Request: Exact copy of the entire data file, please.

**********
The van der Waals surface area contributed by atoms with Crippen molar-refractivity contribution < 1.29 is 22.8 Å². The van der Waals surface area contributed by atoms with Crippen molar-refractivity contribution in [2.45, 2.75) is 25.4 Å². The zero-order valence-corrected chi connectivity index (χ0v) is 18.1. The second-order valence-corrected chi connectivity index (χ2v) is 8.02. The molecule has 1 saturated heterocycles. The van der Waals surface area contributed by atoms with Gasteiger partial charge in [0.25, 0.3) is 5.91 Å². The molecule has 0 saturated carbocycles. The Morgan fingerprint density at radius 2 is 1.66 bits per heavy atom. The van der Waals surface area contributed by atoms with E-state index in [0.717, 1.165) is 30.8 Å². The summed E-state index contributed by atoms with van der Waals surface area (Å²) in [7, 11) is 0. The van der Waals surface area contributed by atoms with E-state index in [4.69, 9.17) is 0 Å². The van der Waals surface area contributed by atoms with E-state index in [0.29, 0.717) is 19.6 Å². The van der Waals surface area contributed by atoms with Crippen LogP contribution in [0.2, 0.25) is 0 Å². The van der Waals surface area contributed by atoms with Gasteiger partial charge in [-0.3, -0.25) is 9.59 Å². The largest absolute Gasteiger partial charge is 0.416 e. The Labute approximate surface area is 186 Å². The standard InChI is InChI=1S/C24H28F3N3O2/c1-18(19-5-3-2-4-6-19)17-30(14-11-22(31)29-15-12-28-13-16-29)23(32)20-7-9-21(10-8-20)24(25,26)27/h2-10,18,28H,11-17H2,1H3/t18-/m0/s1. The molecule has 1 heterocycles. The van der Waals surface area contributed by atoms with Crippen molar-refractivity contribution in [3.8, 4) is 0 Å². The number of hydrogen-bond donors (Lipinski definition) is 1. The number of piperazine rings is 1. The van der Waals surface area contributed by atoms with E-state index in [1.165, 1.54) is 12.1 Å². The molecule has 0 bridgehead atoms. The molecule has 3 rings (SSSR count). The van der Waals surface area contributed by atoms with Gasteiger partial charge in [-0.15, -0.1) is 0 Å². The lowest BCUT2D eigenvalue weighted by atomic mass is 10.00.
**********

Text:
The van der Waals surface area contributed by atoms with Crippen molar-refractivity contribution < 1.29 is 22.8 Å². The van der Waals surface area contributed by atoms with Crippen molar-refractivity contribution in [2.45, 2.75) is 25.4 Å². The zero-order valence-corrected chi connectivity index (χ0v) is 18.1. The second-order valence-corrected chi connectivity index (χ2v) is 8.02. The molecule has 1 saturated heterocycles. The van der Waals surface area contributed by atoms with Gasteiger partial charge in [0.25, 0.3) is 5.91 Å². The molecule has 0 saturated carbocycles. The Morgan fingerprint density at radius 2 is 1.66 bits per heavy atom. The van der Waals surface area contributed by atoms with E-state index in [0.717, 1.165) is 30.8 Å². The summed E-state index contributed by atoms with van der Waals surface area (Å²) in [7, 11) is 0. The van der Waals surface area contributed by atoms with E-state index in [4.69, 9.17) is 0 Å². The van der Waals surface area contributed by atoms with E-state index in [0.29, 0.717) is 19.6 Å². The van der Waals surface area contributed by atoms with Crippen LogP contribution in [0.2, 0.25) is 0 Å². The van der Waals surface area contributed by atoms with Gasteiger partial charge in [-0.3, -0.25) is 9.59 Å². The largest absolute Gasteiger partial charge is 0.416 e. The Labute approximate surface area is 186 Å². The standard InChI is InChI=1S/C24H28F3N3O2/c1-18(19-5-3-2-4-6-19)17-30(14-11-22(31)29-15-12-28-13-16-29)23(32)20-7-9-21(10-8-20)24(25,26)27/h2-10,18,28H,11-17H2,1H3/t18-/m0/s1. The molecule has 1 heterocycles. The van der Waals surface area contributed by atoms with Crippen molar-refractivity contribution in [3.8, 4) is 0 Å². The number of hydrogen-bond donors (Lipinski definition) is 1. The number of piperazine rings is 1. The van der Waals surface area contributed by atoms with E-state index in [1.165, 1.54) is 12.1 Å². The molecule has 0 bridgehead atoms. The molecule has 3 rings (SSSR count). The van der Waals surface area contributed by atoms with Gasteiger partial charge in [-0.15, -0.1) is 0 Å². The lowest BCUT2D eigenvalue weighted by atomic mass is 10.00.